Gwynn Elston admitted she was an accomplished liar, but insisted she was telling Perry Mason the truth. Her best friend's husband, she feared, had spiked her drink with strychnine because she knew he was leading a double life. Trouble was, her story about the strychnine wasn't quite believeable—neither was her story about how she came into possession of the gun that put a life-sized hole through the chest of the bigamous Frankline Gillett. Yet on the basis of a $5 retainer, Mason had invested $1500 in the probability of her innocence, and the case was getting much more interesting that Lt. Tragg could suspect—for just as there had been two Gillett brides, there were two Gillett corpses—father and son.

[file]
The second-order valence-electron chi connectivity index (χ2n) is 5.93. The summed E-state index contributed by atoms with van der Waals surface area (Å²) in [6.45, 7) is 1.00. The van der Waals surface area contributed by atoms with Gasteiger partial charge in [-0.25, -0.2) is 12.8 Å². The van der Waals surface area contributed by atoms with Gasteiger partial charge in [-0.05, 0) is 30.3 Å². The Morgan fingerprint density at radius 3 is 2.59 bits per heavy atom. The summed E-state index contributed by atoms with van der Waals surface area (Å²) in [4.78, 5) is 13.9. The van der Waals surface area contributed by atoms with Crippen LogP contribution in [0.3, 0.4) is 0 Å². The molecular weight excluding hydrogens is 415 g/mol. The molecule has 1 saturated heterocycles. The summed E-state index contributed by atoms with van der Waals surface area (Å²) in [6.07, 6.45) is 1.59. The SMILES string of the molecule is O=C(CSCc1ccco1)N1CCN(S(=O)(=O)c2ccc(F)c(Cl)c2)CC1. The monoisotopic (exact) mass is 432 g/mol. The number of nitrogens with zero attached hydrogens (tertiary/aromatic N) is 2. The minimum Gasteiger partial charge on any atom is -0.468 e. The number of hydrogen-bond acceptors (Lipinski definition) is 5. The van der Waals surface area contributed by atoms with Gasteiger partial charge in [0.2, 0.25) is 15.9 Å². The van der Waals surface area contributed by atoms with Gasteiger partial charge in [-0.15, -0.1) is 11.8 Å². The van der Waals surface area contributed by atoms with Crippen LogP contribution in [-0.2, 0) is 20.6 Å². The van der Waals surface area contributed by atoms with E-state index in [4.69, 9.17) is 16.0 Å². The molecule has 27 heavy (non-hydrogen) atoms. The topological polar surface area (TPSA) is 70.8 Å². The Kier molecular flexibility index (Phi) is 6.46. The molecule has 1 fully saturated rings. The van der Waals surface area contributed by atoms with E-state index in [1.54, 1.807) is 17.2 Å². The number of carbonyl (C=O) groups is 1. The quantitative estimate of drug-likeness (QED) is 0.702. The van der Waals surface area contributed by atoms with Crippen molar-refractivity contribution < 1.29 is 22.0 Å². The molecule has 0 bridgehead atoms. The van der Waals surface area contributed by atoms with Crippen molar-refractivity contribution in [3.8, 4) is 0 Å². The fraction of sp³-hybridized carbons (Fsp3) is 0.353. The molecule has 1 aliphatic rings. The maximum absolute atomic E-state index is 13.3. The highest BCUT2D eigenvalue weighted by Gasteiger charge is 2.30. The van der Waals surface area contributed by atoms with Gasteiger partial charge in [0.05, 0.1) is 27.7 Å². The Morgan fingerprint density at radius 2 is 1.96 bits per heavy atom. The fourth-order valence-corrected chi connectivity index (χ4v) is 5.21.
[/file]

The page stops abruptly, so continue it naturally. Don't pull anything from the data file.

Once again, the author has dedicated a Perry Mason novel to a young forensics expert: this novel is dedicated in the Foreword to "my friend, Mitsuo Yokoyama, M.D., Ph.D."
-IBList reader abstract
Original title: The Case of the Bigamous Spouse
Genre: Fiction→ Crime and Mystery→ Detective Story and Detectives
Fiction→ Crime and Mystery→ Legal Thriller
- Fun Fact: the back-cover blurb of at least one paperback edition refers to the murdered man as having "a bullet through his head." In the novel, it's a chest wound.